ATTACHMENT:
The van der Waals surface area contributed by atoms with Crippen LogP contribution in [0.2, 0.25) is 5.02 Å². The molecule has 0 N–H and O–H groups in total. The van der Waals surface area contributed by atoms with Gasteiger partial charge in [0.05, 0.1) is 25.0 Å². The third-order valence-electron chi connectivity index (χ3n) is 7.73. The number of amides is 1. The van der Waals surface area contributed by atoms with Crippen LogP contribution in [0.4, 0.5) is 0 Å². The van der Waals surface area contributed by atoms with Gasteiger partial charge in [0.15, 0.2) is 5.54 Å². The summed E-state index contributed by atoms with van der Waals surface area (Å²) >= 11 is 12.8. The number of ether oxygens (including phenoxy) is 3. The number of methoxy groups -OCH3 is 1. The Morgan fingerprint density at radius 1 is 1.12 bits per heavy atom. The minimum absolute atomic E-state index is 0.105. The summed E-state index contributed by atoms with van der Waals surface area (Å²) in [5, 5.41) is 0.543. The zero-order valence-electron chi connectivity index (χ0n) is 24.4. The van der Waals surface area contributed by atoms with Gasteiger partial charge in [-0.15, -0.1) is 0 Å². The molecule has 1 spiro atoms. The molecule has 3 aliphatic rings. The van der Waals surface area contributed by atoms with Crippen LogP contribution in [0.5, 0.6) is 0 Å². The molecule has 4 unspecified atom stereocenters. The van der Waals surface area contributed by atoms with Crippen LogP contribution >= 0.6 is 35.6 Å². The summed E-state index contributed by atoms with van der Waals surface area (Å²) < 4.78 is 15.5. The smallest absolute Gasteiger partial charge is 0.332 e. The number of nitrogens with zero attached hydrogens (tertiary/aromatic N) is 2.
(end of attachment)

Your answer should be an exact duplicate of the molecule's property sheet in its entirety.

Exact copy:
The van der Waals surface area contributed by atoms with Crippen LogP contribution in [0.2, 0.25) is 5.02 Å². The molecule has 0 N–H and O–H groups in total. The van der Waals surface area contributed by atoms with Gasteiger partial charge in [0.05, 0.1) is 25.0 Å². The third-order valence-electron chi connectivity index (χ3n) is 7.73. The number of amides is 1. The van der Waals surface area contributed by atoms with Crippen LogP contribution in [0.4, 0.5) is 0 Å². The van der Waals surface area contributed by atoms with Gasteiger partial charge in [0.15, 0.2) is 5.54 Å². The summed E-state index contributed by atoms with van der Waals surface area (Å²) >= 11 is 12.8. The number of ether oxygens (including phenoxy) is 3. The number of methoxy groups -OCH3 is 1. The Morgan fingerprint density at radius 1 is 1.12 bits per heavy atom. The minimum absolute atomic E-state index is 0.105. The summed E-state index contributed by atoms with van der Waals surface area (Å²) in [5, 5.41) is 0.543. The zero-order valence-electron chi connectivity index (χ0n) is 24.4. The van der Waals surface area contributed by atoms with Gasteiger partial charge in [-0.15, -0.1) is 0 Å². The molecule has 1 spiro atoms. The molecule has 3 aliphatic rings. The van der Waals surface area contributed by atoms with Crippen LogP contribution in [0.5, 0.6) is 0 Å². The molecule has 4 unspecified atom stereocenters. The van der Waals surface area contributed by atoms with Crippen LogP contribution >= 0.6 is 35.6 Å². The summed E-state index contributed by atoms with van der Waals surface area (Å²) < 4.78 is 15.5. The smallest absolute Gasteiger partial charge is 0.332 e. The number of nitrogens with zero attached hydrogens (tertiary/aromatic N) is 2.